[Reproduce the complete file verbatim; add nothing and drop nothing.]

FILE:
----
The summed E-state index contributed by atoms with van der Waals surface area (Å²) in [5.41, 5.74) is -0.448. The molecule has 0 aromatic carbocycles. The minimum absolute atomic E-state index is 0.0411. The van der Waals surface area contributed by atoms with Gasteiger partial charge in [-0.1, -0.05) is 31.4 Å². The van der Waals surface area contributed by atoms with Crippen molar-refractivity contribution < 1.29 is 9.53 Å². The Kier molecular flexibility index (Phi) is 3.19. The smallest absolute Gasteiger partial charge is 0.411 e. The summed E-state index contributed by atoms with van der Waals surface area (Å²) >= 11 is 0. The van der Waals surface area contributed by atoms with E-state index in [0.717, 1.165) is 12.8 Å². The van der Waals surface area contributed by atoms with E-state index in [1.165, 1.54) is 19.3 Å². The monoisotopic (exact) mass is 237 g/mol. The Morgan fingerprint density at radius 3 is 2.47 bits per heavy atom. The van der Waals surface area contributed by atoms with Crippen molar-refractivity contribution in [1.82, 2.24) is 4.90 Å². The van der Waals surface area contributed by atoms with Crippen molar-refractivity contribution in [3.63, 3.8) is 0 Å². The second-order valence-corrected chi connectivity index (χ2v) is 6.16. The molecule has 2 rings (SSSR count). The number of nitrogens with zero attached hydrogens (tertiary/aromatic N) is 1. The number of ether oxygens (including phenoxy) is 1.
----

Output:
The summed E-state index contributed by atoms with van der Waals surface area (Å²) in [5.41, 5.74) is -0.448. The molecule has 0 aromatic carbocycles. The minimum absolute atomic E-state index is 0.0411. The van der Waals surface area contributed by atoms with Gasteiger partial charge in [-0.1, -0.05) is 31.4 Å². The van der Waals surface area contributed by atoms with Crippen molar-refractivity contribution < 1.29 is 9.53 Å². The Kier molecular flexibility index (Phi) is 3.19. The smallest absolute Gasteiger partial charge is 0.411 e. The summed E-state index contributed by atoms with van der Waals surface area (Å²) >= 11 is 0. The van der Waals surface area contributed by atoms with E-state index in [0.717, 1.165) is 12.8 Å². The van der Waals surface area contributed by atoms with E-state index in [1.165, 1.54) is 19.3 Å². The monoisotopic (exact) mass is 237 g/mol. The Morgan fingerprint density at radius 3 is 2.47 bits per heavy atom. The van der Waals surface area contributed by atoms with Crippen molar-refractivity contribution in [1.82, 2.24) is 4.90 Å². The van der Waals surface area contributed by atoms with Crippen molar-refractivity contribution in [3.63, 3.8) is 0 Å². The second-order valence-corrected chi connectivity index (χ2v) is 6.16. The molecule has 2 rings (SSSR count). The number of nitrogens with zero attached hydrogens (tertiary/aromatic N) is 1. The number of ether oxygens (including phenoxy) is 1.